Places like Wits, TUKs, Kovsies, Maties and UCT have a cosmopolitan population of vibrant students that are catered for by campus radio stations that push a diverse range of local sounds and events. They aren’t forced to listen to SABC stations (or if they are well heeled, watch MK or MTV) to find out what is happening. There are also a number of free student publications that appear at coffee shops, music stores and in the local papers.

    It is sad to say, but most sub-culture-type youths in Durban are relatively poor (and hence have not left to study at good universities) and are more interested in Black Label, Durban Poison or fornication than what is going on in their local music scene. How many music websites/blogs originate in Durban? How many free music related publications get distributed?

    These seem to be the sorry facts.

    The City Bowl Mizers, FTTW and The Arrows seem to be making some inrodes in the Cape and some of the Metal and Punk bands do well up North. But. It must be costing them a packet and that is probably the reason that there are so few local representatives venturing away from the humid harbour that is Durban. This is why the Durban Alternative Music Scene is seen to be as almost non-existent by the other major centres. This is why the same bands play the same songs week in and week out at the same small venues until they have to get jobs that pay, sell out to covers, world-music or pop, or, a very rare senario, can produce something unique and commercially viable that is seen by the right person at the right time and allows them to become “upwardly mobile”

    The greed heads don’t want to spend money on the alternative scene because they can’t make a profit…

    Show them the money…..help them help you.

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  34. djf says:

    @tara: that’s a rather simplistic and somewhat idealistic view of the situation, especially in South Africa. If there was a sizeable market for more interesting music to be exploited in a more profitable way the marketing gurus would have found it by now. History will show many more cases of niche-marketing failures than untapped listening preferences when it comes to contemporary music. Here is SA there are far more conservative whiteys saying “turn that weird nonsense off” when something vaguely interesting gets played on the radio than there are frustrated enthusiasts.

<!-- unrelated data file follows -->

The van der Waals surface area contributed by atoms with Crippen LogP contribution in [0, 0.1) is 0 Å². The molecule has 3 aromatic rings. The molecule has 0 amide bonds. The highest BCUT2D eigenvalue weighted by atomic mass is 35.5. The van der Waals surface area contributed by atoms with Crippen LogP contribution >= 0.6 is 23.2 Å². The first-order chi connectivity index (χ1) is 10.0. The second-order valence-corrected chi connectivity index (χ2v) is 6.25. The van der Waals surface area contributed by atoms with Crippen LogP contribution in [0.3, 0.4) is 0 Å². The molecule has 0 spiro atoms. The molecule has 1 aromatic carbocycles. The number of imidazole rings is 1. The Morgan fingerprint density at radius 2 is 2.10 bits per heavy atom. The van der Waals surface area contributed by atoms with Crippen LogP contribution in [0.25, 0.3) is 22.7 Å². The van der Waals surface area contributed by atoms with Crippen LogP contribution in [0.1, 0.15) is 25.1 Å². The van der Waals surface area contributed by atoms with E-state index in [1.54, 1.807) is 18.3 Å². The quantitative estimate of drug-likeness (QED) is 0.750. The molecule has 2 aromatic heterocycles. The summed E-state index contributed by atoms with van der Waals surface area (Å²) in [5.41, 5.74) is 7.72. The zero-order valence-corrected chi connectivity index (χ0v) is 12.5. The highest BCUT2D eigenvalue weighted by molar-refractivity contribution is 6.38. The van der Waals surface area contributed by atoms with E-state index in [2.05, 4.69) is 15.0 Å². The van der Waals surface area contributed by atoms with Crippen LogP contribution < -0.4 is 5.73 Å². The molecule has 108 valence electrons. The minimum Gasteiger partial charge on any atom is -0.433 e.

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  35. Billy Pineapples says:

    I don’t like Watershed.

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  36. Ex 'Maritzburg Londoner says:

    I recall ‘Maritzburg having a great music scene in the mid 90’s (a good 20+ gigging bands which is something for anyone who knows the place) which died a rather swift death thereafter.

    It never broke anywhere close to even the coat tails of the so called mainstream but what it did do was provide some great so called ‘underground’ entertainment for a a rather specific sub sub set of people, myself included. Said people digging rather specific sub sub genres of ‘alternative’ music.

    Like all the rest of you my laboured point is that provided there is a ‘scene’ at all we are moving forward. Not necessarily in the right direction, mind, but at least we are moving.

    perhaps djf needs to examine his/her own wordsmithing for distinct signs of the bitterness he/she bemoans ever so eloquently.

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  37. Ex 'Maritzburg Londoner says:

    Which is not to say the current crop of bands are any good. To be honest the last good bands I heard from SA – outside of the metal scene which is very much ‘on point’ to use the lingua franca of the young and hip – were Freshlyground (saccharrine and packaged, yes but eminently enjoyable) and BLK JKS (now signed by the deeply cool US label, Secretly Canadian). the point is that the scene is healthy if not thriving and the appeal is broad. No real world beaters to speak of but a solid Calvanisitic upbringing was never going to predispose the masses to be Will Oldham fans…

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  38. Ex 'Maritzburg Londoner says:

    To those that bitch and moan how juvenile and bland the commercial scene is perhaps your efforts are better suited to seeking out some dirty gems in your own backyard. By all accounts there are some very interesting young bands out there to watch in nice intimate venues. If corporate festivals are your thing then you never will be satisfied by the lineups presented. J Tillman and Jason Molina for Cokefest 2010? I think not. A King perhaps though…

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  39. Ex 'Maritzburg Londoner says:

    As a newbie poster I must say this website has been a great find for me this year.
    Keep forging ahead, guys. It’s great to read about SA based arts for once and the current creative scene seems so fucking vibrant and diverse.
    Now just tell me what I have to do to get a freebie Mahala t-shirt posted to Blighty? A weekly column piece? You got it. Mail me at shadwell@hotmail.com 🙂 It’s OK, it’s my spam address…
    Selah.

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  40. djf says: